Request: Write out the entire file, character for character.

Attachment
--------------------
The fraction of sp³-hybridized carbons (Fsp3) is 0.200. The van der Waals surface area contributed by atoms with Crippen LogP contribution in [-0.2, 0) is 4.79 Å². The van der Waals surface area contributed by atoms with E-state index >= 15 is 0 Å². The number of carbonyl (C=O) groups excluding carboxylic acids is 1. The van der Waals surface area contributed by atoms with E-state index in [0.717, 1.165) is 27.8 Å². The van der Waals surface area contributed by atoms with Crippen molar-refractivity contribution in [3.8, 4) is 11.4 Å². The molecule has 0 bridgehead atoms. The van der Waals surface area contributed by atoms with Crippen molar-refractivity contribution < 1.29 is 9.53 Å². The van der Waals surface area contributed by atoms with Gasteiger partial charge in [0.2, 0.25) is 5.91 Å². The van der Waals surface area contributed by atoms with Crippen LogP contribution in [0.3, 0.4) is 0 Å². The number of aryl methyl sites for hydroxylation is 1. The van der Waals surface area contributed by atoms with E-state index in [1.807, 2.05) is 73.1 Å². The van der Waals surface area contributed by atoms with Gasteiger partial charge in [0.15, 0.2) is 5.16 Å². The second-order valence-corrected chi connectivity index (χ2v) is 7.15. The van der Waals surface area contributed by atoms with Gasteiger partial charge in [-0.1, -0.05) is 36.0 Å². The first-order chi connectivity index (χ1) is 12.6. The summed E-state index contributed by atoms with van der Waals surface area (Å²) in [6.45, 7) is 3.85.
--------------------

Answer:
The fraction of sp³-hybridized carbons (Fsp3) is 0.200. The van der Waals surface area contributed by atoms with Crippen LogP contribution in [-0.2, 0) is 4.79 Å². The van der Waals surface area contributed by atoms with E-state index >= 15 is 0 Å². The number of carbonyl (C=O) groups excluding carboxylic acids is 1. The van der Waals surface area contributed by atoms with E-state index in [0.717, 1.165) is 27.8 Å². The van der Waals surface area contributed by atoms with Crippen molar-refractivity contribution in [3.8, 4) is 11.4 Å². The molecule has 0 bridgehead atoms. The van der Waals surface area contributed by atoms with Crippen molar-refractivity contribution < 1.29 is 9.53 Å². The van der Waals surface area contributed by atoms with Gasteiger partial charge in [0.2, 0.25) is 5.91 Å². The van der Waals surface area contributed by atoms with Crippen LogP contribution in [0.3, 0.4) is 0 Å². The number of aryl methyl sites for hydroxylation is 1. The van der Waals surface area contributed by atoms with E-state index in [1.807, 2.05) is 73.1 Å². The van der Waals surface area contributed by atoms with Gasteiger partial charge in [0.15, 0.2) is 5.16 Å². The second-order valence-corrected chi connectivity index (χ2v) is 7.15. The van der Waals surface area contributed by atoms with Gasteiger partial charge in [-0.1, -0.05) is 36.0 Å². The first-order chi connectivity index (χ1) is 12.6. The summed E-state index contributed by atoms with van der Waals surface area (Å²) in [6.45, 7) is 3.85.